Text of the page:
Beer Review: Pretty Things KK

Pretty Things KKA few weeks ago, A Good Beer Blog asked whether brewing historic beer styles was becoming a new trend, and pointed to Pretty Things KK as one example.  The beer, a recreation of a dark-yet-hoppy ale originally brewed in London in 1901, was a collaboration with Ron Pattinson.  Pattinson’s blog, Shut Up About Barclay Perkins, has long been essential reading for those interested in beer history – using primary sources from brewery archives, he’s managed to dispel quite a few myths about brewing in the past and has exploded less-than-evidence-based theories about beer styles.  Obviously, as an ex-archivist, I have a lot of time for this sort of work – more breweries should hire archivists (and pay them reasonably well) – but I digress.

As a longtime reader of Pattinson’s blog and a fan of some of his previous historic recreations, brewed in partnership with Brouwerij de Molen (especially the 1914 London Porter), I was pleased to have the opportunity to try this beer.  I admit to no small level of Pretty Things fandom going in (their St. Botolph’s Town was one of my favorite new beers when it launched), so my expectations were very high for this beer – and I was not disappointed.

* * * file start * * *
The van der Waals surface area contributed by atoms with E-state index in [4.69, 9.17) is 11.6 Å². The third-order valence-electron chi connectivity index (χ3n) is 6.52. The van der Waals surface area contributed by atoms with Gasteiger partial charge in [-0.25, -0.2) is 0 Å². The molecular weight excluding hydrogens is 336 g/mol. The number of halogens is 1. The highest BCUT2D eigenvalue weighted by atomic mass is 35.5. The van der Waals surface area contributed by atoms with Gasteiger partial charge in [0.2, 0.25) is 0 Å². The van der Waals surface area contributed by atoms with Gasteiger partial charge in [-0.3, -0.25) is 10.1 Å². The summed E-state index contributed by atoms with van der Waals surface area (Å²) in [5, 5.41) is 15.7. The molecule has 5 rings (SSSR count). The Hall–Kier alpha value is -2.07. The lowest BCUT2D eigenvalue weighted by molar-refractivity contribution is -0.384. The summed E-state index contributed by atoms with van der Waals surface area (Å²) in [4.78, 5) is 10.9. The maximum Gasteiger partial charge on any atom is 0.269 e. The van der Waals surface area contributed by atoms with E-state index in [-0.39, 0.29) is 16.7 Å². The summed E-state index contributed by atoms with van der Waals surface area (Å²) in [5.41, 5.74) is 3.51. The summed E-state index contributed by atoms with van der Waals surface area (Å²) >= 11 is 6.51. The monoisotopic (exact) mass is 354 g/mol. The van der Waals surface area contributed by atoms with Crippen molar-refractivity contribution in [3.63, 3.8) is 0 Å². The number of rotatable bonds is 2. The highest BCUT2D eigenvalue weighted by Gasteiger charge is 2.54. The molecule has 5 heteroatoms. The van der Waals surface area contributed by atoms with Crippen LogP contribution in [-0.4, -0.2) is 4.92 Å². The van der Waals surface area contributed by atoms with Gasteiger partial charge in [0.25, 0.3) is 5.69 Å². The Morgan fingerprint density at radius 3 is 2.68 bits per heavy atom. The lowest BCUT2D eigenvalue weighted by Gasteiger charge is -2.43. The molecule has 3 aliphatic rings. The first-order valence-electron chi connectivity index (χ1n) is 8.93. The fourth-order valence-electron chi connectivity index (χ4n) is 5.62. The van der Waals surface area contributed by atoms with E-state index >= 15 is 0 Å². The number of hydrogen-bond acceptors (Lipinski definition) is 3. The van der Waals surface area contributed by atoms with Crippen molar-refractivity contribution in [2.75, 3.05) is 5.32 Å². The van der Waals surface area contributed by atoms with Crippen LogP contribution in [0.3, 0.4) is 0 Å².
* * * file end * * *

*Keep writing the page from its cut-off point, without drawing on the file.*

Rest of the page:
The physical description is simple – it’s essentially black, with quite a fluffy off-white head, and the hops and malt aromas swirl together.  The taste is harder to pin down – it’s much simpler to sum it up as ‘tasty goodness,’ as some of its complexities are a bit difficult to detail.  It’s roasty and malty, but almost chocolately as well; my co-conspirator suggested that it tasted not unlike Theo Chocolate’s Bread and Chocolate bar, and this was a very apt comparison (minus the hops, of course) – it had dark chocolate notes with earthy undertones.  But then, of course, there were the hops; in a marked difference from most black IPAs (or Cascadian Dark Ales, or whatever you’d like to call them), they were much grassier and lacked the citrusy punch that American hops tend to impart.  I did wonder, however, whether the English hop varieties employed (Bramling Cross and Kent Goldings, if you’re keeping score) have changed much over the past century – it’s entirely possible that the flavors have shifted somewhat over time as growing conditions have altered.

It might be said that KK has a bit in common with Tröegs Dead Reckoning Porter (in that both have a darker base style with a lot of hops added in), but they head in different flavor directions – and KK is considerably stronger, though it’s rather deceptive in that regard and eminently drinkable. Given the success of this beer, I am now very keen to track down the other Pretty Things/Ron Pattinson collaboration – an 1832 Mild that would readily confound those who adhere to the modern definition of the style.

On the whole, the endeavor can be summed up thusly: beer + primary sources FTW!